About Grey Flannel: I Was Wrong.
by, 29th May 2010 at 01:35 AM (3284 Views)
Recently I picked up a bottle of Grey Flannel, and I have to admit that it took me about two years to finally shell out $25 for a drugstore fragrance. I've become a little snobbish in my preferences, and felt that anything seen on a shelf in Walgreens couldn't possibly be worth it in the long run. After all, its company is as pedestrian as Jovan Musk and Acqua di Gio. How good could this unattractive 35 year-old Beene offering be?
What I didn't understand was how different Grey Flannel actually is from the rest of the downmarket rabble. That is to say, I didn't realize Grey Flannel is the victim of postmodern America's horrendous taste, the sort of banally atrocious cultural attention span that is capable of losing enough interest in an upscale designer cologne to relegate it to the dusty corners of commercially-qualified fragrance graveyards nationwide. I should have known better; this kind of thing is common around these parts. But after finding things like Cool Water and Sex Appeal to be less than cool and sexually appealing, I suppose I was just being stereotypical toward the little Grey sack. What was this supposed to conjure? Pajamas? Old men's shirts? With Grey Flannel, I found myself unable to imagine. Shame on me.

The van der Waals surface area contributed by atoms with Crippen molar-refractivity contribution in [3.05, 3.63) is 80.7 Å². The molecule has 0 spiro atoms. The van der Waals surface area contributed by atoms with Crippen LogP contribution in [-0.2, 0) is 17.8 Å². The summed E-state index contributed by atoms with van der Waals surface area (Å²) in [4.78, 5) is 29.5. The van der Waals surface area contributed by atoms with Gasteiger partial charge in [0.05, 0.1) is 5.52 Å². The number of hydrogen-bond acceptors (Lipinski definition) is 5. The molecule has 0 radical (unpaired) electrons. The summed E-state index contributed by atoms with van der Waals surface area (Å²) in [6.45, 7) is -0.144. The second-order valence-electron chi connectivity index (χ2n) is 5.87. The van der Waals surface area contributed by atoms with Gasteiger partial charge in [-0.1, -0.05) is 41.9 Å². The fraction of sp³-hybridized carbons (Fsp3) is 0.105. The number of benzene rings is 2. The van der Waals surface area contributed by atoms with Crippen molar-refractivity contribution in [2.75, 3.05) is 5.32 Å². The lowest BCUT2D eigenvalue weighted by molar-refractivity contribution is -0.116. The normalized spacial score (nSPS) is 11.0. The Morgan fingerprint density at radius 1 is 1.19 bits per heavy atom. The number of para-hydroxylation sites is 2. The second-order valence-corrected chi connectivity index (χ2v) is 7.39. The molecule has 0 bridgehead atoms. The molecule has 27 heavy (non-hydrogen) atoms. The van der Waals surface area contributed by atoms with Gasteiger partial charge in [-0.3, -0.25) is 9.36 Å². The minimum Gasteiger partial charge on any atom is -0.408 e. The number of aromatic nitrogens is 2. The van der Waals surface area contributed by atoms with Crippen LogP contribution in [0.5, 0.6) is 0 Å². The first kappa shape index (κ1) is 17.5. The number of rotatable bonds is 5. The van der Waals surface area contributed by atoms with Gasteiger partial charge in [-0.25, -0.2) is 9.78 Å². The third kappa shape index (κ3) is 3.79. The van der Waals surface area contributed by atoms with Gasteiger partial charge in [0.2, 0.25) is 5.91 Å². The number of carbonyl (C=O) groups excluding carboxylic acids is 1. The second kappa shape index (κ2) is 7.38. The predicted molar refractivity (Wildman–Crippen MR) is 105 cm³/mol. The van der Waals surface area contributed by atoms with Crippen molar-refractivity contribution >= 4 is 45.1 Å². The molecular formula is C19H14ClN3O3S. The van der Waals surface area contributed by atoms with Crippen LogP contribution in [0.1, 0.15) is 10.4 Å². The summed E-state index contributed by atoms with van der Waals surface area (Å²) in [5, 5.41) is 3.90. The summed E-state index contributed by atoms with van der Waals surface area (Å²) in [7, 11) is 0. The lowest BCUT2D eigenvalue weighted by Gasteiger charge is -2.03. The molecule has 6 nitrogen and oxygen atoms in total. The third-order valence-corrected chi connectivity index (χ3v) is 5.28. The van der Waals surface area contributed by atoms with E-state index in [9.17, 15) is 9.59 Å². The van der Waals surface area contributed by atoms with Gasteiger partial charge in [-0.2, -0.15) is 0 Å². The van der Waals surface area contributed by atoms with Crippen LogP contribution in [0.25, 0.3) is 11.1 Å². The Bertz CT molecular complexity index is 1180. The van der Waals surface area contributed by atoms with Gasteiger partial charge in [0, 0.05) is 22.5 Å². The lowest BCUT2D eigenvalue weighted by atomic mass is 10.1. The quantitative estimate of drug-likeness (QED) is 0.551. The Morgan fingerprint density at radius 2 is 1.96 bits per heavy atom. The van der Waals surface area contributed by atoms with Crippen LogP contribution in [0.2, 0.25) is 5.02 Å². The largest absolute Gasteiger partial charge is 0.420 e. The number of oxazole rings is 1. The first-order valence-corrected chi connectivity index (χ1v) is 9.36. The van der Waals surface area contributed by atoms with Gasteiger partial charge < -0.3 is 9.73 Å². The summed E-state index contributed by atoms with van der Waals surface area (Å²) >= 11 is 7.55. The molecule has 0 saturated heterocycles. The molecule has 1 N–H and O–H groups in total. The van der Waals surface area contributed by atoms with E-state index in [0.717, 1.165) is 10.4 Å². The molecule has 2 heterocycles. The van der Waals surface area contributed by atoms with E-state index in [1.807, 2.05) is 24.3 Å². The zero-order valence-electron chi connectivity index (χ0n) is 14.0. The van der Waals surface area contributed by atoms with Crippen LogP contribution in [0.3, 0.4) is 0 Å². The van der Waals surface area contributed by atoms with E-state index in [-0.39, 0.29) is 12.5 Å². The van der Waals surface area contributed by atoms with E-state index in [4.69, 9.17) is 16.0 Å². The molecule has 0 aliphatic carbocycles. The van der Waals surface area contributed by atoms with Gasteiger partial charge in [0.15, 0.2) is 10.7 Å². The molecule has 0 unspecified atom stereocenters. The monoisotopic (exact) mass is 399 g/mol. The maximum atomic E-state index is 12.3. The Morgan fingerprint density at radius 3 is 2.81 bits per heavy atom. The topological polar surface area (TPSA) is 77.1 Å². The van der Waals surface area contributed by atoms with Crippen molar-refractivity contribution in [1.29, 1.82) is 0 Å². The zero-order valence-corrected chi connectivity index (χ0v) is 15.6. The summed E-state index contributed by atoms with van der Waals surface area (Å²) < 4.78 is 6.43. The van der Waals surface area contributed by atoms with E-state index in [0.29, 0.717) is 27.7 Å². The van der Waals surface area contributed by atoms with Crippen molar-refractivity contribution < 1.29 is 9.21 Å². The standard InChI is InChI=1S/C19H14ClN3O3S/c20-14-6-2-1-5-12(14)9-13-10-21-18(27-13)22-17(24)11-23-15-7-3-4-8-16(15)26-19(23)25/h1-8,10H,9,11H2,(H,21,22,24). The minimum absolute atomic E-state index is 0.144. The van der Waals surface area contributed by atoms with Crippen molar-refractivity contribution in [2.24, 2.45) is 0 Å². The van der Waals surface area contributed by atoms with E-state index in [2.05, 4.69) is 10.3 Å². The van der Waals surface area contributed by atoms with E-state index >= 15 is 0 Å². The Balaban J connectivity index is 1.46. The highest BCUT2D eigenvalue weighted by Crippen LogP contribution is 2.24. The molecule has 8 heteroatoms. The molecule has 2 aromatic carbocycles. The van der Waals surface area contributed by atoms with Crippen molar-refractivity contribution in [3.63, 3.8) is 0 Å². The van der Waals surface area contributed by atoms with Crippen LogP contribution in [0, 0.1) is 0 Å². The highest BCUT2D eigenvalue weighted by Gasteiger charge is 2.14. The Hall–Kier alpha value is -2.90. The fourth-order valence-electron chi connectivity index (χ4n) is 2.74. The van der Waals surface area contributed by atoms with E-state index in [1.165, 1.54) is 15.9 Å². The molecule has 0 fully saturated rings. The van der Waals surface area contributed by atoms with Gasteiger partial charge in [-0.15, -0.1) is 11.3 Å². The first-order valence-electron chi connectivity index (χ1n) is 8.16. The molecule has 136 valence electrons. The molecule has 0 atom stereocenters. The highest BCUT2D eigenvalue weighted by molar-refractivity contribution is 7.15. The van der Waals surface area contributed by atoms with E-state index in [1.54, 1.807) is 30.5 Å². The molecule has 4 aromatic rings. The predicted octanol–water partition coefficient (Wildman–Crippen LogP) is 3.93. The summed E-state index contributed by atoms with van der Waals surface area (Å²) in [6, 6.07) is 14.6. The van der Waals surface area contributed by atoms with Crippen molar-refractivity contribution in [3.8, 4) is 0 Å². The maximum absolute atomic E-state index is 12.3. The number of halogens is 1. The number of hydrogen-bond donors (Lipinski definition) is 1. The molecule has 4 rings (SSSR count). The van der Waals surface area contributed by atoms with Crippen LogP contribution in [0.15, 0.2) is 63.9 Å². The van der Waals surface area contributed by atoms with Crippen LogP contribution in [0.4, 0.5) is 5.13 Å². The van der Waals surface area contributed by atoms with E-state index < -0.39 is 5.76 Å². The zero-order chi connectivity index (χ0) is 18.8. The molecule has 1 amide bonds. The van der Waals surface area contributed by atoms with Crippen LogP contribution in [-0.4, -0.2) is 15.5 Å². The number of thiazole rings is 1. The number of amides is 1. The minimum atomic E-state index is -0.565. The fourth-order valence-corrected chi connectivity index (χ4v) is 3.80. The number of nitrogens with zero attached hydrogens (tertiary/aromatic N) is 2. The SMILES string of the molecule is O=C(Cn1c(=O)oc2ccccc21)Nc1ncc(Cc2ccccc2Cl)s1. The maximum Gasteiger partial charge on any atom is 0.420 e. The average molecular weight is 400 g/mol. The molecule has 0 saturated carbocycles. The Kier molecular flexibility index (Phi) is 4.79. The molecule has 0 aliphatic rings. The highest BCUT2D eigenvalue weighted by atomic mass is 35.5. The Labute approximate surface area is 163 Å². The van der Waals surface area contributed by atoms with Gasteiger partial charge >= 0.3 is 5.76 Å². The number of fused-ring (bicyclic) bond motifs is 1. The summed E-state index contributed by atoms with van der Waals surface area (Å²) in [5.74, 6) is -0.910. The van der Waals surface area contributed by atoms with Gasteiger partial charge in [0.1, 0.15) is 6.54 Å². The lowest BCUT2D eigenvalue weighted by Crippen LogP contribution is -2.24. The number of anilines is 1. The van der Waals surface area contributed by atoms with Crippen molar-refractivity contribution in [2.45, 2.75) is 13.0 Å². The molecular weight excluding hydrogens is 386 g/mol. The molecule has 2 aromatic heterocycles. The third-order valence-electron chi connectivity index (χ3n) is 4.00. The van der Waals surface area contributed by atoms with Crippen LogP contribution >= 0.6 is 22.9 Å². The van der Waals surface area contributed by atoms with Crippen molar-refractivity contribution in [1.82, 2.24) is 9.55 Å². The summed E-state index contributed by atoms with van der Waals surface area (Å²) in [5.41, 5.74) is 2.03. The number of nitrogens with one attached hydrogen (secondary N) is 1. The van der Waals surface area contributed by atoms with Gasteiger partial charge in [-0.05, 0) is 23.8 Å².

There's more to a great fragrance than just illusory perceptions about its "image". A truly great frag will open your nose like a book. It will capitalize on all the dust and soil and air and alcohol, every molecule and mite of its being will successfully parlay plain scent notes into a symphony of sheer will. And like music, it will come from nowhere, and eventually return to nowhere, always leaving you wanting more.
Such is the case with Grey Flannel. I figured I was in for the usual hollow, cheap attempt at raking in big dollars through pseudo-sophisticated '70s packaging. Some uninspired one-note bottled-Blah. Instead I got violets, dry citrus, and dark earthy oakmoss, all combining forces to create something as black and deep and rich as a Litchfield County lake after a summer rain. Ever smell anything like that from a bottle? It's humbling. It's deceptively simple. It's a touch of genius.
Now I'm not going to go so far as to say that Grey Flannel is pure genius. But I stand by there being a distinct touch of it in there. My impression upon first smelling it was a mixture of delight and despair. Here was a profoundly beautiful scent, sold on the cheap in the most mundane places. I could have it anytime, anywhere. But all this is accompanied by the sad realization that this simple beauty is being largely ignored by the masses, which seem to favor far less inspired fare.